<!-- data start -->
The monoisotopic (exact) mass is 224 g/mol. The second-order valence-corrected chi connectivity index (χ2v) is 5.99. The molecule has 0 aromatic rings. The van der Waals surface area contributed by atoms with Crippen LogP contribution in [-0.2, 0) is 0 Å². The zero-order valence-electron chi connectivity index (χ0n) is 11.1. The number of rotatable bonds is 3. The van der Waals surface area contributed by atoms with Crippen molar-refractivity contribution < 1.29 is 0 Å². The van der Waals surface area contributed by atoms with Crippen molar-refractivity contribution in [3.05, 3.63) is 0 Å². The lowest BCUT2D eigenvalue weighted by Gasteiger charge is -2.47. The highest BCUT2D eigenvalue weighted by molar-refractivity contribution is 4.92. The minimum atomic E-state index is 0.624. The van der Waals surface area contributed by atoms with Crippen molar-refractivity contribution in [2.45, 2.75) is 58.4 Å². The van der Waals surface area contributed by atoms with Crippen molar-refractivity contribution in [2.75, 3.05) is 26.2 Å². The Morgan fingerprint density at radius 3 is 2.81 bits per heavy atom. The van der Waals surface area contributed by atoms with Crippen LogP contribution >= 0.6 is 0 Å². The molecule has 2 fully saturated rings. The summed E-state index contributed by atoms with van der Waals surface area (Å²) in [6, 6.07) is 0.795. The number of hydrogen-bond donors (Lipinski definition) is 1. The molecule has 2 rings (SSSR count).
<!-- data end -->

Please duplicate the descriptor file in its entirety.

The monoisotopic (exact) mass is 224 g/mol. The second-order valence-corrected chi connectivity index (χ2v) is 5.99. The molecule has 0 aromatic rings. The van der Waals surface area contributed by atoms with Crippen LogP contribution in [-0.2, 0) is 0 Å². The zero-order valence-electron chi connectivity index (χ0n) is 11.1. The number of rotatable bonds is 3. The van der Waals surface area contributed by atoms with Crippen molar-refractivity contribution < 1.29 is 0 Å². The van der Waals surface area contributed by atoms with Crippen molar-refractivity contribution in [3.05, 3.63) is 0 Å². The lowest BCUT2D eigenvalue weighted by Gasteiger charge is -2.47. The highest BCUT2D eigenvalue weighted by molar-refractivity contribution is 4.92. The minimum atomic E-state index is 0.624. The van der Waals surface area contributed by atoms with Crippen molar-refractivity contribution in [2.45, 2.75) is 58.4 Å². The van der Waals surface area contributed by atoms with Crippen molar-refractivity contribution in [2.75, 3.05) is 26.2 Å². The Morgan fingerprint density at radius 3 is 2.81 bits per heavy atom. The van der Waals surface area contributed by atoms with Crippen LogP contribution >= 0.6 is 0 Å². The molecule has 2 fully saturated rings. The summed E-state index contributed by atoms with van der Waals surface area (Å²) in [6, 6.07) is 0.795. The number of hydrogen-bond donors (Lipinski definition) is 1. The molecule has 2 rings (SSSR count).